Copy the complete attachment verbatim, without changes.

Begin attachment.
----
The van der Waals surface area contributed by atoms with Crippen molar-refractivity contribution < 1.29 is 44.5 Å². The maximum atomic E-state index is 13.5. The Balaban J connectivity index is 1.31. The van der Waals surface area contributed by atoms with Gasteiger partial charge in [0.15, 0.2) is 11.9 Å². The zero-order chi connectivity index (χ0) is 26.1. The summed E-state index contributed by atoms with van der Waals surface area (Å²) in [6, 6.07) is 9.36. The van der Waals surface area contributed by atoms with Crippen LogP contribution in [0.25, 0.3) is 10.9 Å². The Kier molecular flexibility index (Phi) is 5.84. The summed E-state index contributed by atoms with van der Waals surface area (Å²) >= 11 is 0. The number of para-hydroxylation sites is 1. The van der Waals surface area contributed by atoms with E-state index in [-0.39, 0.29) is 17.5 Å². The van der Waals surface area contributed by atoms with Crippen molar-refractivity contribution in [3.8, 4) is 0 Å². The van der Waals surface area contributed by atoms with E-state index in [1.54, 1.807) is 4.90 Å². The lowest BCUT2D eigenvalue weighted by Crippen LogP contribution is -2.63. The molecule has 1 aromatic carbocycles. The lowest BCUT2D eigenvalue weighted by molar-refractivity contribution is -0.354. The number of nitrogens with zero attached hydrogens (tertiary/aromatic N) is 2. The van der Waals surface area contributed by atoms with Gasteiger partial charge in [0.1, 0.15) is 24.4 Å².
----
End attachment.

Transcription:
The van der Waals surface area contributed by atoms with Crippen molar-refractivity contribution < 1.29 is 44.5 Å². The maximum atomic E-state index is 13.5. The Balaban J connectivity index is 1.31. The van der Waals surface area contributed by atoms with Gasteiger partial charge in [0.15, 0.2) is 11.9 Å². The zero-order chi connectivity index (χ0) is 26.1. The summed E-state index contributed by atoms with van der Waals surface area (Å²) in [6, 6.07) is 9.36. The van der Waals surface area contributed by atoms with Crippen LogP contribution in [0.25, 0.3) is 10.9 Å². The Kier molecular flexibility index (Phi) is 5.84. The summed E-state index contributed by atoms with van der Waals surface area (Å²) >= 11 is 0. The number of para-hydroxylation sites is 1. The van der Waals surface area contributed by atoms with E-state index in [-0.39, 0.29) is 17.5 Å². The van der Waals surface area contributed by atoms with Crippen molar-refractivity contribution in [3.8, 4) is 0 Å². The van der Waals surface area contributed by atoms with E-state index in [1.54, 1.807) is 4.90 Å². The lowest BCUT2D eigenvalue weighted by Crippen LogP contribution is -2.63. The molecule has 1 aromatic carbocycles. The lowest BCUT2D eigenvalue weighted by molar-refractivity contribution is -0.354. The number of nitrogens with zero attached hydrogens (tertiary/aromatic N) is 2. The van der Waals surface area contributed by atoms with Gasteiger partial charge in [0.1, 0.15) is 24.4 Å².